Under the brow of sheer cliffs, the houses of Sundhaven were embedded in shadow, blending into the greyness like boulders. Only the arms of the breakwater and the sweep of cliffs on either side of the cove had checked the cutting edge of any seaward gale enough to permit Sundhaven's survival. As dawn fought for birth, the windows rattled, faces peering out at the attacking sea, the lash of waves. The thoughts of each man and woman who could not sleep for the din were that it must end soon. For three days the fishers had not been out on the water, and already the fish harvest had been a disastrous one. The warehouses behind the quay were not large, but were yet less than half full. Without fish—the coin of Sundhaven—the men would not be able to trade with the other ports for fuel for their fires, or for candles, or for clothes, or for food with the farmers of the coastal estuaries to the south. True, a subsidy might be negotiated, but it would have to be repaid in time. The promise of spring was not good. The threat of hunger swirled around the village with each freezing gust of the wind.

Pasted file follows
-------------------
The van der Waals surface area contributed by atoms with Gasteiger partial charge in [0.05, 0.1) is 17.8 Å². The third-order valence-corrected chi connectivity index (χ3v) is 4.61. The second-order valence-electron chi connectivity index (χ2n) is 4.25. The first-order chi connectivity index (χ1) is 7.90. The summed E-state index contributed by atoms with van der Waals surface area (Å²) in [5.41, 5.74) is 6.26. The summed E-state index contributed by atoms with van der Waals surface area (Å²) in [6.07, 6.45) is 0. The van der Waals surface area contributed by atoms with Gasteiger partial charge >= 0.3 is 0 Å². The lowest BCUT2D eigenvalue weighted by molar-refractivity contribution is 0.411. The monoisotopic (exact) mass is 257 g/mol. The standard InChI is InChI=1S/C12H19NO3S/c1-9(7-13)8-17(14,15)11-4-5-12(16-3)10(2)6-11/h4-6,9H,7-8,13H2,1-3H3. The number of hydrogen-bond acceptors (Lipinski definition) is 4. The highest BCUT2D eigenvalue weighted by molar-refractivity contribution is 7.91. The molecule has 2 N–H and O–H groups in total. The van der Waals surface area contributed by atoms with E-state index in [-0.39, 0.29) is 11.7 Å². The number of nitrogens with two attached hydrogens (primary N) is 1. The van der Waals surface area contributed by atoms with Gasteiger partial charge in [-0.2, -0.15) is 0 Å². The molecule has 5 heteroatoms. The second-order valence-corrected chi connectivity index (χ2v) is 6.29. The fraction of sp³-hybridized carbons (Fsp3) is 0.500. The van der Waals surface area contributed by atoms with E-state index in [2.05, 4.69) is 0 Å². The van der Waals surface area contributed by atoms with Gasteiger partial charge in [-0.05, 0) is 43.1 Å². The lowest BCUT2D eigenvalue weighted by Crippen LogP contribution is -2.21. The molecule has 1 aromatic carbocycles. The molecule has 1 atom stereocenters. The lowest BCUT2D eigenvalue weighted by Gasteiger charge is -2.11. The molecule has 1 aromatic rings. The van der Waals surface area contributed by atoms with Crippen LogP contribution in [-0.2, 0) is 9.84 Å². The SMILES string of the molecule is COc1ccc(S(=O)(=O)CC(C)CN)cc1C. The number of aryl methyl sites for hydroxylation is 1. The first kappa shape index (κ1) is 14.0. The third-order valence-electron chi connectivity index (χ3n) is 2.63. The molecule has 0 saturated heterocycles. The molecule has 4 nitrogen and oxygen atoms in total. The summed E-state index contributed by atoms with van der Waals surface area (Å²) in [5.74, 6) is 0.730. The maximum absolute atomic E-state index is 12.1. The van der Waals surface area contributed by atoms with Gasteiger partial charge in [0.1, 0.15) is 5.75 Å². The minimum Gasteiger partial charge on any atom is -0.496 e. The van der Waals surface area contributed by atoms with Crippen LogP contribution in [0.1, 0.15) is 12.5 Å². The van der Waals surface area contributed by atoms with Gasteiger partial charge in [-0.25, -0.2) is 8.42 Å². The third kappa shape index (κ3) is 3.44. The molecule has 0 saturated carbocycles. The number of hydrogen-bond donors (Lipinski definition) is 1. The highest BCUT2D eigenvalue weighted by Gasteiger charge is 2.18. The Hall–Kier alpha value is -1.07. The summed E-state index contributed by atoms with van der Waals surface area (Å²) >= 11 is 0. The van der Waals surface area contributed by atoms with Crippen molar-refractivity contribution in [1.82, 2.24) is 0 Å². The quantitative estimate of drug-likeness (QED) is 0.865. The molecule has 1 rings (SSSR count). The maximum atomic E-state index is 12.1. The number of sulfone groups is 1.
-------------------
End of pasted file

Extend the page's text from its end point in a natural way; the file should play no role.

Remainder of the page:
Brannog held up an oil lamp to a window of his drinking hall, scraping the frosted glass with his nails. He would not be returning to his bed this night. He stared out through the jagged hole he had made. The night was not pitch, but grey, half-lit, the white spume falling like snow beyond the walls of the quay. This was no place for Sisipher. She had never said so, but she was not content here. In a way, they were all penned like sheep on a mountainside. Brannog had left once, but his duty was to the fleet here now. He had no spirit remaining to try for a new life. What, then? Submit to Eorna's eagerness? She worked hard, and would doubtless be capable of bearing many children. He could never love her, which did not seem fair. But what of Sisipher? It was not too late to find her a better life. Small wonder she was visited by nightmares in this desolate place. Perhaps in the spring he should take her with him to the south on one of the trading voyages. Possibly she would find a cause in one of the towns to draw her, some better purpose. But he scowled. A girl alone in a place like that would be prey to many dangers.